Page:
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Idaho Mountain Wildflowers

Aster (Sunflower) Family: Asteraceae

Yellow daisy-like flowers (continued)

Ballhead groundsel  (or ragwort), Senecio sphaerocephalus  Greene (left). Groundsels are also known as butterweeds or ragworts—the latter from the ragged appearance of the flowers. This plant's species name, sphaerocephalus means “round-headed.” It is a common perennial in our area, blooming early in the spring while there is snow on surrounding mountains. Because "spring" in the mountains is relative, this plant blooms well into the summer at higher  elevations, almost to treeline. In addition to their rounded configuration (the meaning of sphaerocephalus) they have black-tipped bracts that cup each flowerhead. Its alternate leaves, stemmed at the base, become much smaller and stemless as they ascend the stem.

Wooly groundsel, Senecio canus Hook. (right) is a notably furry  ("tomentose") plant that is found from the plains to high in the mountains. it is easily identified by its hairy leaves (Hieracium scouleri, the westerrn hawkweed shown below is another hairy composite that has smaller flowerheads that lack a central disk,

Butterweed groundsel, Butterweed, or Tall ragwort, Senecio serra Hook.  (right). Butterweeds grow all over the United States. They bloom abundantly in our area in recently moist meadows from midsummer on, depending on elevation Many small flowers arise from a myriad of stemlets. Lanceolate leaves without stemlets attach directly to the plant's stems. The individual blooms have a ragged appearance, common to senecios in general. The species name, serra, means "toothed" or "serrated," referring to the leaves,  {although, confusingly, the leaves in some plants are smooth-edged).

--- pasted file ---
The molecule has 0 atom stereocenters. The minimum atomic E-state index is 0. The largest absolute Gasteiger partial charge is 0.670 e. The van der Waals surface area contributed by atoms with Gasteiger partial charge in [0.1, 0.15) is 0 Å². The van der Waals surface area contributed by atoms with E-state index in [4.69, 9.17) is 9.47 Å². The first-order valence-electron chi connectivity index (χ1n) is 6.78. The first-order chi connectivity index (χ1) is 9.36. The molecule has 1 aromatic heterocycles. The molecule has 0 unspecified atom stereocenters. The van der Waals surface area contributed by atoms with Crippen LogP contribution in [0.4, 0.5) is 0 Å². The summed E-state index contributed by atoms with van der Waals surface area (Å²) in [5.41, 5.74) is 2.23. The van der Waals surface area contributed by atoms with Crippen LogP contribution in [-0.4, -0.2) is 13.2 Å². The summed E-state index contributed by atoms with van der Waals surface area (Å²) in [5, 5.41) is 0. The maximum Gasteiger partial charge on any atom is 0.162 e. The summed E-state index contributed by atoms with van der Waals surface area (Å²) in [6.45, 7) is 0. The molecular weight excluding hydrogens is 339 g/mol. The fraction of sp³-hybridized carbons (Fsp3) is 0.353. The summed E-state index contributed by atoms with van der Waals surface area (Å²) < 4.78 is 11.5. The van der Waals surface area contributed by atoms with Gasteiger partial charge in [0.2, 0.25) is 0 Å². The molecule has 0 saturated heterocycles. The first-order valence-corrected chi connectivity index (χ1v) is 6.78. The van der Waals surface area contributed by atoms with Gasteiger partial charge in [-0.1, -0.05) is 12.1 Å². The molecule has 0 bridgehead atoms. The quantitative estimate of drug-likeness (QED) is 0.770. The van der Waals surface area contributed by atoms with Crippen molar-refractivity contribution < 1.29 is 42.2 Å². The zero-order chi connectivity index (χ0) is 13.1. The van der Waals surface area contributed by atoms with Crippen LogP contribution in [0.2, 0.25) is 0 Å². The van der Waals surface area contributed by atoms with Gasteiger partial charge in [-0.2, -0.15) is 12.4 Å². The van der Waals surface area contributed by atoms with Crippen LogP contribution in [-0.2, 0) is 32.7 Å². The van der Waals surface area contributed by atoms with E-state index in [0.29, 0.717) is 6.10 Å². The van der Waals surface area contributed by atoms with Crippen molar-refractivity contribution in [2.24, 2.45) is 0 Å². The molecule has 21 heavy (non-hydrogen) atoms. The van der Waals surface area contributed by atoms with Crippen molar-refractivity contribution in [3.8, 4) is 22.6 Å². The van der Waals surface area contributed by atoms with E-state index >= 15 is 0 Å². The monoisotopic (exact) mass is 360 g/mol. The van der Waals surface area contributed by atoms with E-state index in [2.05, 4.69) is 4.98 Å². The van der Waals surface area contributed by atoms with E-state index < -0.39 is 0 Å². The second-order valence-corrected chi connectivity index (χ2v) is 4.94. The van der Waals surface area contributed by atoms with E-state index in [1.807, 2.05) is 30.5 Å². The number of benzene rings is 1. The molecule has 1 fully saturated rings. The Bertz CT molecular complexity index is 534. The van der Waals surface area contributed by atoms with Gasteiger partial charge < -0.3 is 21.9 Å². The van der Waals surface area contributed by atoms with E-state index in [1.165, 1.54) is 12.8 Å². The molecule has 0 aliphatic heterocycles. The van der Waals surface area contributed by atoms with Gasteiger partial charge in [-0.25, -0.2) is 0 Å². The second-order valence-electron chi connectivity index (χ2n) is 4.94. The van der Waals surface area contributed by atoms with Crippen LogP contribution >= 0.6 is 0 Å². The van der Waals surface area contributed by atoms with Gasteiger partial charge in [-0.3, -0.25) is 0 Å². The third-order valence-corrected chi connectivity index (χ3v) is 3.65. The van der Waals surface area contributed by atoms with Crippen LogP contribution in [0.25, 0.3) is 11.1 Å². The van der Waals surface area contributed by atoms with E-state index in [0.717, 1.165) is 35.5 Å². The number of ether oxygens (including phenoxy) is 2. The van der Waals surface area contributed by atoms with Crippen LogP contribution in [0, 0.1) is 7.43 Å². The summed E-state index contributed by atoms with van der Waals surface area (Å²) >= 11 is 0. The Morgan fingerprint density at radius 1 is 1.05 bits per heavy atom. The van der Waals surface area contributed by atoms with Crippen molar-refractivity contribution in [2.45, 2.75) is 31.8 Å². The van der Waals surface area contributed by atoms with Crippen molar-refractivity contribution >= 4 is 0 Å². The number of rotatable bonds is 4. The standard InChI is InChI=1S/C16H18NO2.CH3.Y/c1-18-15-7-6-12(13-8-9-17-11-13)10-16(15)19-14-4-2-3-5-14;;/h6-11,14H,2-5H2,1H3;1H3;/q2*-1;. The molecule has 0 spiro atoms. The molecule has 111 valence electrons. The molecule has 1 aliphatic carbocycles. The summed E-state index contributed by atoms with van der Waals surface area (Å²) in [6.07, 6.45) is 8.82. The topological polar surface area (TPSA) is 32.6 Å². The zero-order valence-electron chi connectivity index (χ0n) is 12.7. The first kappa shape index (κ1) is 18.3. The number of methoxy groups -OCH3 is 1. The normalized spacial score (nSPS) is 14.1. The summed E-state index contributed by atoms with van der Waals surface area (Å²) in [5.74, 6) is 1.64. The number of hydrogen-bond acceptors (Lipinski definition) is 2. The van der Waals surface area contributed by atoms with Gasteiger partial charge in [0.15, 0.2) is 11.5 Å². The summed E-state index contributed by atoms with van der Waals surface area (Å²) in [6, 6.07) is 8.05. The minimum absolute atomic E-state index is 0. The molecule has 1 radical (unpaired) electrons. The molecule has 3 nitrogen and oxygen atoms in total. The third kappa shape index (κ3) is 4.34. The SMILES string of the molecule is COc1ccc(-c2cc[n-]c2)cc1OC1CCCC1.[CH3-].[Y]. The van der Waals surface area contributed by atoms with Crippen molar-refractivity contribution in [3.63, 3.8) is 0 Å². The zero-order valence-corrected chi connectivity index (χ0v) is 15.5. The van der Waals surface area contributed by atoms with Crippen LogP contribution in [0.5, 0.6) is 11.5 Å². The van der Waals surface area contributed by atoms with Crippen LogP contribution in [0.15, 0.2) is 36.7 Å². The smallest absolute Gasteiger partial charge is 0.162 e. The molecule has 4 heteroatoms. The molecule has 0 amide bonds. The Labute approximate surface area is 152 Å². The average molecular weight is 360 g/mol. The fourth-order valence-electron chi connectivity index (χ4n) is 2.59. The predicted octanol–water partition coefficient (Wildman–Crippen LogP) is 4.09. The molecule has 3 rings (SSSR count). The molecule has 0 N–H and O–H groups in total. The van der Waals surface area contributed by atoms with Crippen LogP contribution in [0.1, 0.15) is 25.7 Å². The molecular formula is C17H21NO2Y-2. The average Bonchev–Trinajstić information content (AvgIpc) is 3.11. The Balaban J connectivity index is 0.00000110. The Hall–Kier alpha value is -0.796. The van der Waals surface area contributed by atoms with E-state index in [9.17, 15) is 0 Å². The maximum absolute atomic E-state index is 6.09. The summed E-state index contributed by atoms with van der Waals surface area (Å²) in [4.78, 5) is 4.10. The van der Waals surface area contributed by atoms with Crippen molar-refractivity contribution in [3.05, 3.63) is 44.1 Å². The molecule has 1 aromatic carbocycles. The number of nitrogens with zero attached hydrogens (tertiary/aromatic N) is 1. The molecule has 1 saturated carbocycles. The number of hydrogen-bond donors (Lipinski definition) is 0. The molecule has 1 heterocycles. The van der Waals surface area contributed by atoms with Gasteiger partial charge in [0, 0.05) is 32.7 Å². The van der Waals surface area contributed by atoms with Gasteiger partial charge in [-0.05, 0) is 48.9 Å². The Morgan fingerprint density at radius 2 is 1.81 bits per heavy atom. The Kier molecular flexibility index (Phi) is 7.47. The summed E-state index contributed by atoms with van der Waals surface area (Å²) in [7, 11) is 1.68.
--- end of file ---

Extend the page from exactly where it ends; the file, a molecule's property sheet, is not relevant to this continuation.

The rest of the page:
Arrow-leaf ragwort (or groundsel), Senecio triangularis Hook., (right) is a somewhat similar, although less common plant with large, basal, triangular leaves. These tend to become narrow as they ascend the stem. They may be smooth-edged, or toothed. This plant not uncommonly is seen  along stream banks. The plant is widespread in the West, growing at mid- to higher elevations.

Alkali-marsh ragwort, Senecio hydrophilus Nutt. (left). The  alkali-marsh ragwort grows, as its name suggests, on wet ground, as in water-meadows. It takes a tall plant to bring its flowerheads even with the tops of surrounding grass, and such is this one. This ragwort is identified by its wet surroundings, its dark stems and the few-petaled, ragged flowerheads (hence "ragwort)"that are common to the genus. The plant is found throughout the west, excepting the southwestern states.

Rocky alpine groundsel, Packera werneriifolia (A. Gray) W. A. Weber & A. Löve (right). Many plants, previously classified as senecios have been reclassified to genus Packera  (the name honors botanist John G. Packer [1929- ] of the University of Alberta.). The little plant, shown on the right, is quite at home on alpine tundra. It was classified as a Senecio until recently. Its flowerhead is rayed, although the rays are extremely small. Its ovoid gray-green leaves and the purplish involucres--made up of leaves that cup the flower parts--help to identify the plant.